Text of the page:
Wind energy accounted for the bulk of new power-generating capacity in the United States last year, according to a trio of new reports from the Department of Energy. In total, wind supplied 42 percent of new U.S. capacity in 2020, while solar supplied 38 percent and natural gas the remaining 20 percent.
The nearly 17,000 megawatts of land-based wind power installed in 2020 represent $24.6 billion in investments, according to the Energy Department. Iowa, Oklahoma, Wyoming, Illinois, and Missouri each installed more than 1,000 megawatts of capacity, while Texas added more than 4,000 megawatts.
Wind energy now supplies more than 10 percent of in-state power generation in 16 states, including more than 30 percent in Kansas, Oklahoma, and North and South Dakota, and 57 percent in Iowa.
“These reports contain such terrific news: the U.S. installed a record-breaking amount of land-based wind energy last year,” Energy Secretary Jennifer Granholm said in a statement. “They underscore both the progress made and the capacity for much more affordable wind power to come.”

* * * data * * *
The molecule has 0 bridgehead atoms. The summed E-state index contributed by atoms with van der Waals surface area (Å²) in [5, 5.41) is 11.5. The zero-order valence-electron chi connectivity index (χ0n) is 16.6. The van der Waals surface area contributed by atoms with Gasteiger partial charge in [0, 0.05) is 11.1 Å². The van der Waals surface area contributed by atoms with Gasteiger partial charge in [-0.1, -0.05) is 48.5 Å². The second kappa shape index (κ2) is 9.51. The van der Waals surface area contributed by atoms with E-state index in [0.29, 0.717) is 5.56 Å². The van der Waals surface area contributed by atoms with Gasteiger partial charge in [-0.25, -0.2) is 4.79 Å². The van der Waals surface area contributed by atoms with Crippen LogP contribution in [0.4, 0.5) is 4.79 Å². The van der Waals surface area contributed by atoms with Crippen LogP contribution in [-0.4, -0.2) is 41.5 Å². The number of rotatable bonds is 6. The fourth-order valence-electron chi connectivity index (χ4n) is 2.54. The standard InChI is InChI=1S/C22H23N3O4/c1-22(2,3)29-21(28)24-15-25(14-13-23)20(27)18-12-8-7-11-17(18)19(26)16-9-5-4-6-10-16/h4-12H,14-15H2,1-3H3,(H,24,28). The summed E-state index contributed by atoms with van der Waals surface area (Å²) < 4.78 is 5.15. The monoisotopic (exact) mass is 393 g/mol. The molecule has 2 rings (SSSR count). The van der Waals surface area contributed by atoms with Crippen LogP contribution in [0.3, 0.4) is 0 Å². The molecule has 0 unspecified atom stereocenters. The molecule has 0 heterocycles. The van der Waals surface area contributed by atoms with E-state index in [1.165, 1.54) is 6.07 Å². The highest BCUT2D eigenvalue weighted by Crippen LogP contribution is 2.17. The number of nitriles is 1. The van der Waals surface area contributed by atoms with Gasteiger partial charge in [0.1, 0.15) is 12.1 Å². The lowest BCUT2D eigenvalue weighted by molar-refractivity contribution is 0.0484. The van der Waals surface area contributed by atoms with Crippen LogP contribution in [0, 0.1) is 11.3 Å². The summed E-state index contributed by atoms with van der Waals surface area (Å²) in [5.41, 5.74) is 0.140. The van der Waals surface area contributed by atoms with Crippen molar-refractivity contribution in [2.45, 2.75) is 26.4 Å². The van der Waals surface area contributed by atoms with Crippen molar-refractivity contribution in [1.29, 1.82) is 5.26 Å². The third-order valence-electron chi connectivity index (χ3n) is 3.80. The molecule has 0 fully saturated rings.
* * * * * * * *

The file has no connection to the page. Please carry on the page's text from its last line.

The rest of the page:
The rapid growth in wind power is being driven in part by falling prices. As turbines grow larger, they produce more electricity at a lower cost per kilowatt. Turbine prices have dropped from $1,800 per kilowatt in 2008 to between $770 and $850 per kilowatt today, the Energy Department said.
While offshore wind is still a marginal source of power in the United States, it is expected to become a much larger source of electricity in the years ahead. The Biden administration has set a goal of 100 percent clean power by 2035, and, to reach that target, it’s looking to deploy 30,000 megawatts of offshore wind energy by 2030. Eight East Coast states have set offshore wind goals that, combined, amount to 40,000 megawatts by 2040.